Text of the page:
Computers are perhaps the most significant invention of the 20th century. Most companies and individuals rely on them. We tend to perform simple tasks to life changing ones from writing a multi billion dollar proposal to simple ones like sending an email and this entirely end up being saved on a computer hard disk.  With such activities on your pc could probably encounter some sort of malfunction or hiccup that causes you to either lose productivity or worse, all your work.
To avoid such incidence Microsoft Windows XP was created with a program called Windows XP Back Up application. This can help you to backup all your data and save you from the expensive recovery process. Safely store your data and be retrievable should your hard drive crash -- though if you have corrupted data, this option may not be as helpful.

Hey buddies thought this would be important so I came up with couple of steps on how you can have your contact details or signature into any of email application of your choice.

 

Microsoft Outlook:

 

  1. click Tools -> Options -> Mail Format -> Click on “Signatures” button.
  2. In the new window “Create Signature” -> on the right of that widow click on “New”.
  3. Enter the name you would like to call your signature… mine is “Bob” then you can choose the way you want to create your signature.
    Start with a blank signature. Click NEXT
  4. In the box where the cursor blinks you can add in your contact details / signature depending on your preferable formula.. After click OK and also on the next screen.
  5. Choose the name of your signature on Signature for new messages and signature for replies and forwards. Click Apply and OK.

 

You have successfully added your contact details into your M/S outlook emails.

 

Microsoft Outlook Express:

 

  • Click Tools -> Options -> Signatures -> (under signatures) Click New
  • You can rename “from Signature #1 to say bob” then add your text in “Edit Signature” or you could upload your html file. Any of the options works well.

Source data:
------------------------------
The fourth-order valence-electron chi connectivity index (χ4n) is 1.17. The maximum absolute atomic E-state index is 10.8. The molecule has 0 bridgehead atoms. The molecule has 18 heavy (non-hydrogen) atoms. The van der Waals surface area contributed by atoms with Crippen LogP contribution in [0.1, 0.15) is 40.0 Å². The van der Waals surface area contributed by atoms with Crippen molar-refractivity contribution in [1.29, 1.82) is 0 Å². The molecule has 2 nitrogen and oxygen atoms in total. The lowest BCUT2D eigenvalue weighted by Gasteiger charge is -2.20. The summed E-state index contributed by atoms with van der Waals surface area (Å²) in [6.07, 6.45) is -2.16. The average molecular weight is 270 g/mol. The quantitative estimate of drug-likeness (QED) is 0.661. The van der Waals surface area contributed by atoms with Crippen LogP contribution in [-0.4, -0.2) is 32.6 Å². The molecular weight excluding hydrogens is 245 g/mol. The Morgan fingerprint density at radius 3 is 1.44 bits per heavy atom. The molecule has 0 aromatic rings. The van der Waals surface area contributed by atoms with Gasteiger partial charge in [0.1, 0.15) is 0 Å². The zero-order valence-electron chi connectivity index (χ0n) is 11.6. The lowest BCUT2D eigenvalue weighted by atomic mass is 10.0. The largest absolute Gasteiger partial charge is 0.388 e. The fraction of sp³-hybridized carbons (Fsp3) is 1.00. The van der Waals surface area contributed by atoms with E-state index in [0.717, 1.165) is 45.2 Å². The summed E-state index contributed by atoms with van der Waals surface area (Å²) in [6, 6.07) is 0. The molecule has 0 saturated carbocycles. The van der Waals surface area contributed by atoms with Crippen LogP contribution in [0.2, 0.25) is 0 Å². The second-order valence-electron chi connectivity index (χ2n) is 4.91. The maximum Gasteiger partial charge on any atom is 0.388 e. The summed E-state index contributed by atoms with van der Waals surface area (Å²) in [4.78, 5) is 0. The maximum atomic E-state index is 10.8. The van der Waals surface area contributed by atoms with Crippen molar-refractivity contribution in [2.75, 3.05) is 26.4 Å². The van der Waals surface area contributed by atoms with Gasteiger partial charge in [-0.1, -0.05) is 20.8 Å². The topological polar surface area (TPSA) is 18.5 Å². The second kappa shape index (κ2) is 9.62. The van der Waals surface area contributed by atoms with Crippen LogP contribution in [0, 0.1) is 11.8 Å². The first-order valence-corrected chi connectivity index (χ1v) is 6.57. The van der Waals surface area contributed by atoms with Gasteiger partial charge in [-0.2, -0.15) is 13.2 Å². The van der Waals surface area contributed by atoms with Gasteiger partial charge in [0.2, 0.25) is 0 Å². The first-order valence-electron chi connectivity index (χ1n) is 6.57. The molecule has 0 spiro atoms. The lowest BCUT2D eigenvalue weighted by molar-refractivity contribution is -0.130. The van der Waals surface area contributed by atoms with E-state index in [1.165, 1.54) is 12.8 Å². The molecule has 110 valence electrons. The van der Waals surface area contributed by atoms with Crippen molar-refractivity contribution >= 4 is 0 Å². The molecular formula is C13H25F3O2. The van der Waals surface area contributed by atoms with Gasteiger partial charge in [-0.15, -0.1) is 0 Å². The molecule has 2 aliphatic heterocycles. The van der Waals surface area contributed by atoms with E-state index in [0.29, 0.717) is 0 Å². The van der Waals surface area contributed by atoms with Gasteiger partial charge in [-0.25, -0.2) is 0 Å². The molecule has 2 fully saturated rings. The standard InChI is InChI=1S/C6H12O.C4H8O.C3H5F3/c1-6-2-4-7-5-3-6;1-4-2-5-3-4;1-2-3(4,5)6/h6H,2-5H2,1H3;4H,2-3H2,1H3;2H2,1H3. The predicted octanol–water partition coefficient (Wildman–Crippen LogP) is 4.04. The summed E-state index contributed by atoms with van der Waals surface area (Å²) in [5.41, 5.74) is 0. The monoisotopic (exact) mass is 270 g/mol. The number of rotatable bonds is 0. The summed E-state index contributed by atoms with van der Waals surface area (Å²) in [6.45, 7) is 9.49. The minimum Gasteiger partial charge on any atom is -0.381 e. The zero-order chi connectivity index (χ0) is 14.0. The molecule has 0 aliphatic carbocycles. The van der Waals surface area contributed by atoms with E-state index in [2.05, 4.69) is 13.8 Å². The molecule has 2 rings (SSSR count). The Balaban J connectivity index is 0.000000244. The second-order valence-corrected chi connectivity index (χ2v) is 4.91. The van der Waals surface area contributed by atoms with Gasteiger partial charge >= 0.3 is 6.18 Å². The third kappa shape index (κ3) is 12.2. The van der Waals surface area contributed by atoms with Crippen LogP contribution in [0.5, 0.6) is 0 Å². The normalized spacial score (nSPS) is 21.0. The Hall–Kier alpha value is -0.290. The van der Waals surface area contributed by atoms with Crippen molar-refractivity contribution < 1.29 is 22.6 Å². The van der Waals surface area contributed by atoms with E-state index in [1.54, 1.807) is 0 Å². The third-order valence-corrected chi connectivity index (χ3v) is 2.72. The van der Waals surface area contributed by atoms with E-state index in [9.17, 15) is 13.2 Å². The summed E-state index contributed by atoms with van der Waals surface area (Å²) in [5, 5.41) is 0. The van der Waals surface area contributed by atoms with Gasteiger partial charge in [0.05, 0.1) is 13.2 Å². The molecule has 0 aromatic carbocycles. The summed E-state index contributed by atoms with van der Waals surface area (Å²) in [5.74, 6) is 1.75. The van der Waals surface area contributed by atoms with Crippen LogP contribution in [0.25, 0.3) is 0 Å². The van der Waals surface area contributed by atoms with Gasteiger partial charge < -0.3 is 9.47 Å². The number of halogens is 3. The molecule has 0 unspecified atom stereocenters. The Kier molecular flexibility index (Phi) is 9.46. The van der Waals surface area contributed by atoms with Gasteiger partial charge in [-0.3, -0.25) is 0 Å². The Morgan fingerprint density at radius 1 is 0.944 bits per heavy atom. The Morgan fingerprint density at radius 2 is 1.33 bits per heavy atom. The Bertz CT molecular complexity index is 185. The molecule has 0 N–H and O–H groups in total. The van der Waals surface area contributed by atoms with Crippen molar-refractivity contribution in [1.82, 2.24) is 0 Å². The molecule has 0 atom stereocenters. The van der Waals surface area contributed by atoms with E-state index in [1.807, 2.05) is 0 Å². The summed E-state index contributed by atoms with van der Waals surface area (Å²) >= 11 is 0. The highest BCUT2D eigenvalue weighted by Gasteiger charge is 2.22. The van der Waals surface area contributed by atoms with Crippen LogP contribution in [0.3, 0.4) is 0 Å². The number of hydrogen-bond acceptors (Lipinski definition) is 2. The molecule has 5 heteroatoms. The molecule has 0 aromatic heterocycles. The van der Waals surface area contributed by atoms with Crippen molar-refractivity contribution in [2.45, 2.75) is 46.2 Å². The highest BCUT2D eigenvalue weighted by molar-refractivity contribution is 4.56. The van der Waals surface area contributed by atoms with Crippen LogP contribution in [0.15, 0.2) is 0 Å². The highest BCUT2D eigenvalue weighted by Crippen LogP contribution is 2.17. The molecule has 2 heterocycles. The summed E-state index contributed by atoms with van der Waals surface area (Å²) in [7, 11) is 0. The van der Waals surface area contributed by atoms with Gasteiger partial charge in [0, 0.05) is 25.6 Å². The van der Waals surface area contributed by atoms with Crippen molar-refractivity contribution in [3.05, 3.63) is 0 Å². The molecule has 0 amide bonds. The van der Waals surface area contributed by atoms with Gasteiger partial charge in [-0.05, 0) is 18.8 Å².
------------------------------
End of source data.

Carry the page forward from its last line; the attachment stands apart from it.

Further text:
NOTE: signature settings option must be activated in order to see your signature when sending emails.

 

ROUNDCUBE WEBMAIL

 

  • If you’re using a Roundcube as your Webmail application well you to can have a signature.
  • Click Personal Settings -> Identies.
    Under Identies -> Double click your email address. Double click on it then fill in the options inclusive of your Signature details.

 

Yahoo Mail:

 

  1. Click on OPTIONS on the top Right Hand Side-RHS. Its just above Try the new Yahoo! Mail.
  2. On the drop down choose/click on MAIL OPTION.
  3. On LHS click Signature then click on Show a signature on all outgoing messages option.
  4. Then you can fill in the text box with your contact details.
  5. Click " Save Changes " on top of the signature. And that is it.

 

Gmail

 

  • Click on settings just next to your user ID.
  • Under General Settings you will see Signature click on text box and enter your contact details.
  • Then scroll down to “Save Changes

Incase you have something easier, better that can help all of us regarding signature add-post it through the comment section.

These days storage space has become an issue in our daily life, it is no longer
documents alone that cover lest space, we now store video, audio, images and all other sorts of data that take a lot space. So let’s look how we can add more space in our computer.

Before we start the process of adding a drive, we need to do a small amount of research inside your machine. The goal of the research is to find out if it will be easy or not so easy to add the new hard drive. We also need to find out what kind of drive you need to buy. You may be able to do this research by reading through your computer's manuals, but it is far easier to simply open the case and look inside, since most of these machines are assembled.

Read More The first question to answer is: How many hard disk drives have already been installed inside the case? In the majority of machines, the answer to this question is "one." Having only one hard disk drive installed makes it easy to install another one. After you open up your computer's case and look inside, you will probably find one optical drive (a CD or DVD drive), a single hard disk drive and perhaps a floppy disk drive. The optical and floppy drives will be easy to find because you can see them on the outside of the case. The hard drive may take a little searching. If you have no idea what a hard drive looks like, look at the photo above.
If there are already two drives installed inside your case, then adding a new one is more difficult.